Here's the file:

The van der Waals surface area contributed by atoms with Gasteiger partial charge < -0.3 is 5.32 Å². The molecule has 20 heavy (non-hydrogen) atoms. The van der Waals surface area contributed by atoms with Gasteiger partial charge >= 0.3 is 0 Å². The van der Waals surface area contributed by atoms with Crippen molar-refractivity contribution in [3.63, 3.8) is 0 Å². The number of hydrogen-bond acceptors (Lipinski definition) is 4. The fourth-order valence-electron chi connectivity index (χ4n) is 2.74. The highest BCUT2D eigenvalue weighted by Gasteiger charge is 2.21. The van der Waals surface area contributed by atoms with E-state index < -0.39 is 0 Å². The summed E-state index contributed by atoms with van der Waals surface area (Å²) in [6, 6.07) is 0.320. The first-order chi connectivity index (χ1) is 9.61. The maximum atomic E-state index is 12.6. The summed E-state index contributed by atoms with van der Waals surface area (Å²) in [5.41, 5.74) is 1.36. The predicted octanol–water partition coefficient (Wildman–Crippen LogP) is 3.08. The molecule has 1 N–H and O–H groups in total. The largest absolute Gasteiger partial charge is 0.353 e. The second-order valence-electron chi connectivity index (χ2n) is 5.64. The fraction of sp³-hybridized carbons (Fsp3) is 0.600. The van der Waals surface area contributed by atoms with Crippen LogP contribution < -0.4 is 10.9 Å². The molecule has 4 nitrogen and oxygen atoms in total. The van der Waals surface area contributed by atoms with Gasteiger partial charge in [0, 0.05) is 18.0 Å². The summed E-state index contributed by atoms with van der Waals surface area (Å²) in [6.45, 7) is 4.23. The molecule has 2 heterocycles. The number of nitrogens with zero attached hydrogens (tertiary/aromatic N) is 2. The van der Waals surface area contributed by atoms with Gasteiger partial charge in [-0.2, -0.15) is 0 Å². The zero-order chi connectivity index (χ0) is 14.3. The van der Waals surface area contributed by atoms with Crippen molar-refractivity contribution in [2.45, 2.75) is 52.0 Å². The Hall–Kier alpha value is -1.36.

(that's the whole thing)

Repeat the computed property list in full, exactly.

The van der Waals surface area contributed by atoms with Gasteiger partial charge < -0.3 is 5.32 Å². The molecule has 20 heavy (non-hydrogen) atoms. The van der Waals surface area contributed by atoms with Gasteiger partial charge >= 0.3 is 0 Å². The van der Waals surface area contributed by atoms with Crippen molar-refractivity contribution in [3.63, 3.8) is 0 Å². The number of hydrogen-bond acceptors (Lipinski definition) is 4. The fourth-order valence-electron chi connectivity index (χ4n) is 2.74. The highest BCUT2D eigenvalue weighted by Gasteiger charge is 2.21. The van der Waals surface area contributed by atoms with E-state index < -0.39 is 0 Å². The summed E-state index contributed by atoms with van der Waals surface area (Å²) in [6, 6.07) is 0.320. The first-order chi connectivity index (χ1) is 9.61. The maximum atomic E-state index is 12.6. The summed E-state index contributed by atoms with van der Waals surface area (Å²) in [5.41, 5.74) is 1.36. The predicted octanol–water partition coefficient (Wildman–Crippen LogP) is 3.08. The molecule has 1 N–H and O–H groups in total. The largest absolute Gasteiger partial charge is 0.353 e. The second-order valence-electron chi connectivity index (χ2n) is 5.64. The fraction of sp³-hybridized carbons (Fsp3) is 0.600. The van der Waals surface area contributed by atoms with Crippen LogP contribution < -0.4 is 10.9 Å². The molecule has 4 nitrogen and oxygen atoms in total. The van der Waals surface area contributed by atoms with Gasteiger partial charge in [0, 0.05) is 18.0 Å². The summed E-state index contributed by atoms with van der Waals surface area (Å²) in [6.45, 7) is 4.23. The molecule has 2 heterocycles. The number of nitrogens with zero attached hydrogens (tertiary/aromatic N) is 2. The van der Waals surface area contributed by atoms with Gasteiger partial charge in [-0.2, -0.15) is 0 Å². The zero-order chi connectivity index (χ0) is 14.3. The van der Waals surface area contributed by atoms with Crippen molar-refractivity contribution in [2.45, 2.75) is 52.0 Å². The Hall–Kier alpha value is -1.36.